Internet Symposium on Food Allergens 3(3):135 - 41 (2001) [PDF-file]

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Allergen Data Collection:
Mango (Mangifera indica)
Authors in alphabetical order [contact information]
BESLER (Hamburg, Germany)
PASCHKE (Hamburg, Germany)
RODRÍGUEZ (Madrid, Spain)


Mango is the second most frequently cultivated tropical fruit worldwide. Most popular varieties of mango fruits are Tommy Atkins (South Africa), Osteen (Spain), Eden (Israel), and Ngowe (Kenya). Mango, together with pistachio and cashew, belongs to the Anacardiae family. All three foods may cause severe anaphylactic reactions. Immediate type oral symptoms are most frequently seen after ingestion of mango fruits. Besides allergic reactions to the fruits, sensitizations to mango pollen and seeds have been described. The incidence of mango fruit allergy is apparently high in subjects with "celery-mugwort-spice syndrome" or latex and pollen allergy, although this fact has not been established by double-blind, placebo-controlled food challenge (DBPCFC).
Two major mango allergens with 30 and 40 kDa and a 46-kDa-allergen (putative chitinase) have been identified. Cross-reactivities between mango fruit allergens and mugwort pollen, birch pollen, celery, carrot, and apple have been described. Further, latex and avocado allergens cross-react with mango allergens.
The present data collection reviews detailed information on the prevalence and symptoms of mango allergy as well as diagnostic features, sensitization patterns, and the occurrence of cross-reactivities in tabular form.
Prevalence of Mango Allergy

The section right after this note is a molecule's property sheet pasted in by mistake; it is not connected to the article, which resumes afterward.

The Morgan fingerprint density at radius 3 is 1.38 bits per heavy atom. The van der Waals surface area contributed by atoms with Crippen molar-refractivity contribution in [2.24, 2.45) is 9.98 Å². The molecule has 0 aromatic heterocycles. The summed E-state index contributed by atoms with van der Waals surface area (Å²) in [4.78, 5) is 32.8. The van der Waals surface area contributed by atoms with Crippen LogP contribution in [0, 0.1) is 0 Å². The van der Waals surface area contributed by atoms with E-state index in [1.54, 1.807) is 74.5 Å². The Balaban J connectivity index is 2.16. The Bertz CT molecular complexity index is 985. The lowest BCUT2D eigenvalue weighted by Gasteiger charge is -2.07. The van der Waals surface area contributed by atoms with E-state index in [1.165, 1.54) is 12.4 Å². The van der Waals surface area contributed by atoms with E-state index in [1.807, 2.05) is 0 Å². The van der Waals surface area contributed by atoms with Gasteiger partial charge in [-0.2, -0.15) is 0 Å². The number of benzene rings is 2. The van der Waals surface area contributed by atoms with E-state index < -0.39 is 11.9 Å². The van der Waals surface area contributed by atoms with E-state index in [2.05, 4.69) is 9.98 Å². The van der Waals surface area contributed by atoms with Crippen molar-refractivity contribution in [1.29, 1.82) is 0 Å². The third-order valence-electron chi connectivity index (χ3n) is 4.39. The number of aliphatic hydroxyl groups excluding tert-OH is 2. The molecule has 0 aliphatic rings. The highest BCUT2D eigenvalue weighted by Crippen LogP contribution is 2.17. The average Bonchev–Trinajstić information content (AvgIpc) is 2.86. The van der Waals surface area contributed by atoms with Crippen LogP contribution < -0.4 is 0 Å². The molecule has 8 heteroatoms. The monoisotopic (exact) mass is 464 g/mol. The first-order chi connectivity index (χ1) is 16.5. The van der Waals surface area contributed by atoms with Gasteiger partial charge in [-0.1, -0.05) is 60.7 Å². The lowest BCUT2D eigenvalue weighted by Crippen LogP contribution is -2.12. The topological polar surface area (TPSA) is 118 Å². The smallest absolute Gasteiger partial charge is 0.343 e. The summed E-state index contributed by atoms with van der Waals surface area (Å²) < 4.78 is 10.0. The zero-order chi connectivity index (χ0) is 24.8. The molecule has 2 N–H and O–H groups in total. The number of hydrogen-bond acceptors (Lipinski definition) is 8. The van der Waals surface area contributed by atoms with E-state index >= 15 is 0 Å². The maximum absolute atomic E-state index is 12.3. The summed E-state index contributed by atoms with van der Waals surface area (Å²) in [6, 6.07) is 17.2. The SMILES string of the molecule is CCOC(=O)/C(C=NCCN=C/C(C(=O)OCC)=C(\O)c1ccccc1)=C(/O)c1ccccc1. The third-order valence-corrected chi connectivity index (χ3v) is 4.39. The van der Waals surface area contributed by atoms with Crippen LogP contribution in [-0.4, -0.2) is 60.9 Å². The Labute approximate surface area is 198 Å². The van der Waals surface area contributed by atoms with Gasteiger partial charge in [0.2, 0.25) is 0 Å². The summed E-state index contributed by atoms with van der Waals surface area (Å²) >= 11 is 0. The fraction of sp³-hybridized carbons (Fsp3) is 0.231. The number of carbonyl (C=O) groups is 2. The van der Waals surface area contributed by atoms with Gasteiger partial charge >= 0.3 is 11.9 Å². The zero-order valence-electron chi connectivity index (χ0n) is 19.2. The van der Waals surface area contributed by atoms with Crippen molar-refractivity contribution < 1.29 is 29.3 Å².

Symptoms of Mango Allergy
Diagnostic Features of Mango Allergy
Composition of Mango
Allergens of Mango
5.1 Sensitization to Mango Allergens
Isolation & Preparation
Stability of Mango Allergens
Allergenicity of Different Mango Varieties
Allergen Sources

The reference lists of the Allergen Data Collections are based mainly on searches of Medline and FSTA (Food Science & Technology Abstracts) databases up to the related dates of publication. The scientific rigor of the studies listed is variable and not subject of critique or evaluation by the authors or the editor of the Allergen Data Collections. The reader should be aware of considerable problems in comparing data from different studies (eg. patient cohorts, diagnostic performances, possible flaws in allergen preparations and methodologies for allergen characterization) and is encouraged to review the original publications.
The information provided by the Internet Symposium on Food Allergens is for educational, communication and information purposes only and is not intended to replace or constitute medical advice or treatments. Neither the authors nor the editorial board of the Internet Symposium on Food Allergens is/are responsible for any use which might be made of the information.

copyright © 2001 by matthias besler -  ONLINE PUBLISHER